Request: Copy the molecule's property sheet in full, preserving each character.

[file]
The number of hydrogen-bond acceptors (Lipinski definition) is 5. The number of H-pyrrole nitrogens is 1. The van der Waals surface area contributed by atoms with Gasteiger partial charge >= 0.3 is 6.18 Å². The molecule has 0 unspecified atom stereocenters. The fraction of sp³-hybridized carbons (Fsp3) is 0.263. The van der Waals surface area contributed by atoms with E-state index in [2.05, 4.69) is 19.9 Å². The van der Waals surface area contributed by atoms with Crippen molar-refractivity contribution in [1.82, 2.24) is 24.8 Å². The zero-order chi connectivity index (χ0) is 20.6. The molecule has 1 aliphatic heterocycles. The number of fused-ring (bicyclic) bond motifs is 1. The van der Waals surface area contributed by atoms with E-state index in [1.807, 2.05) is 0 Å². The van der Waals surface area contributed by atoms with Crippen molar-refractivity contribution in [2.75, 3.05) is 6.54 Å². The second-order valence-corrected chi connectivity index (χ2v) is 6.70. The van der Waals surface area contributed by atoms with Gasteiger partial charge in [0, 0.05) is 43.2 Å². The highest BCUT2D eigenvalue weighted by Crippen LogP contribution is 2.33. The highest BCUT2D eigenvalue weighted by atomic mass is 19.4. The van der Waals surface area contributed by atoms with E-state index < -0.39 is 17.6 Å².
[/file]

The number of hydrogen-bond acceptors (Lipinski definition) is 5. The number of H-pyrrole nitrogens is 1. The van der Waals surface area contributed by atoms with Gasteiger partial charge >= 0.3 is 6.18 Å². The molecule has 0 unspecified atom stereocenters. The fraction of sp³-hybridized carbons (Fsp3) is 0.263. The van der Waals surface area contributed by atoms with E-state index in [2.05, 4.69) is 19.9 Å². The van der Waals surface area contributed by atoms with Crippen molar-refractivity contribution in [1.82, 2.24) is 24.8 Å². The zero-order chi connectivity index (χ0) is 20.6. The molecule has 1 aliphatic heterocycles. The number of fused-ring (bicyclic) bond motifs is 1. The van der Waals surface area contributed by atoms with E-state index in [1.807, 2.05) is 0 Å². The van der Waals surface area contributed by atoms with Crippen molar-refractivity contribution in [2.75, 3.05) is 6.54 Å². The second-order valence-corrected chi connectivity index (χ2v) is 6.70. The van der Waals surface area contributed by atoms with Gasteiger partial charge in [0, 0.05) is 43.2 Å². The highest BCUT2D eigenvalue weighted by Crippen LogP contribution is 2.33. The highest BCUT2D eigenvalue weighted by atomic mass is 19.4. The van der Waals surface area contributed by atoms with E-state index < -0.39 is 17.6 Å².